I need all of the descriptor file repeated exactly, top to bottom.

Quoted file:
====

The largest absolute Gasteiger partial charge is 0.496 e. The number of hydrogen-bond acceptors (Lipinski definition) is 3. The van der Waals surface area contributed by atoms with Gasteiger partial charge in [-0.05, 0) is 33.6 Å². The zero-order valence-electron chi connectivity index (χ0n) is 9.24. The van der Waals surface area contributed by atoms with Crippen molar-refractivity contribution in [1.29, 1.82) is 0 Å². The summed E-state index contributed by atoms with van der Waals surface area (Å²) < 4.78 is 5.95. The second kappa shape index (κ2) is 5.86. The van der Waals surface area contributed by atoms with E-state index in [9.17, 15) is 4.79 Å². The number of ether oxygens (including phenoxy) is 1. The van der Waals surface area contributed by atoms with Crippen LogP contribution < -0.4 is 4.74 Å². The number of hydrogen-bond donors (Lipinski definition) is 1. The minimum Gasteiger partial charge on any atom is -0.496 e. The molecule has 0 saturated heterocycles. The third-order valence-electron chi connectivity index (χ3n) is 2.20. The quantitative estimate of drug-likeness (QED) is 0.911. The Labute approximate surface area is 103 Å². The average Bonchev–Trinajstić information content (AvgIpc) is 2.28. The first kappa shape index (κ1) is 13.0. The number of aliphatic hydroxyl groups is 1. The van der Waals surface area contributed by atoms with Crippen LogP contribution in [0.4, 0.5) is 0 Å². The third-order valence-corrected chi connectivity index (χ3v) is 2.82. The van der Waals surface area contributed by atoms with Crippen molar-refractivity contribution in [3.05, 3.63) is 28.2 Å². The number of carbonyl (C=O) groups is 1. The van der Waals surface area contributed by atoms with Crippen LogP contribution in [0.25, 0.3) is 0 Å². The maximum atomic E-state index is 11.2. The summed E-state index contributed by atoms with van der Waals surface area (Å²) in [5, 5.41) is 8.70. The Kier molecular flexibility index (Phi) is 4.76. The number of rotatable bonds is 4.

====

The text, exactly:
The largest absolute Gasteiger partial charge is 0.496 e. The number of hydrogen-bond acceptors (Lipinski definition) is 3. The van der Waals surface area contributed by atoms with Gasteiger partial charge in [-0.05, 0) is 33.6 Å². The zero-order valence-electron chi connectivity index (χ0n) is 9.24. The van der Waals surface area contributed by atoms with Crippen molar-refractivity contribution in [1.29, 1.82) is 0 Å². The summed E-state index contributed by atoms with van der Waals surface area (Å²) < 4.78 is 5.95. The second kappa shape index (κ2) is 5.86. The van der Waals surface area contributed by atoms with E-state index in [9.17, 15) is 4.79 Å². The number of ether oxygens (including phenoxy) is 1. The van der Waals surface area contributed by atoms with Crippen LogP contribution < -0.4 is 4.74 Å². The number of hydrogen-bond donors (Lipinski definition) is 1. The minimum Gasteiger partial charge on any atom is -0.496 e. The molecule has 0 saturated heterocycles. The third-order valence-electron chi connectivity index (χ3n) is 2.20. The quantitative estimate of drug-likeness (QED) is 0.911. The Labute approximate surface area is 103 Å². The average Bonchev–Trinajstić information content (AvgIpc) is 2.28. The first kappa shape index (κ1) is 13.0. The number of aliphatic hydroxyl groups is 1. The van der Waals surface area contributed by atoms with Crippen LogP contribution in [0.4, 0.5) is 0 Å². The third-order valence-corrected chi connectivity index (χ3v) is 2.82. The van der Waals surface area contributed by atoms with Crippen molar-refractivity contribution in [3.05, 3.63) is 28.2 Å². The number of carbonyl (C=O) groups is 1. The van der Waals surface area contributed by atoms with Crippen LogP contribution in [0.25, 0.3) is 0 Å². The maximum atomic E-state index is 11.2. The summed E-state index contributed by atoms with van der Waals surface area (Å²) in [5, 5.41) is 8.70. The Kier molecular flexibility index (Phi) is 4.76. The number of rotatable bonds is 4.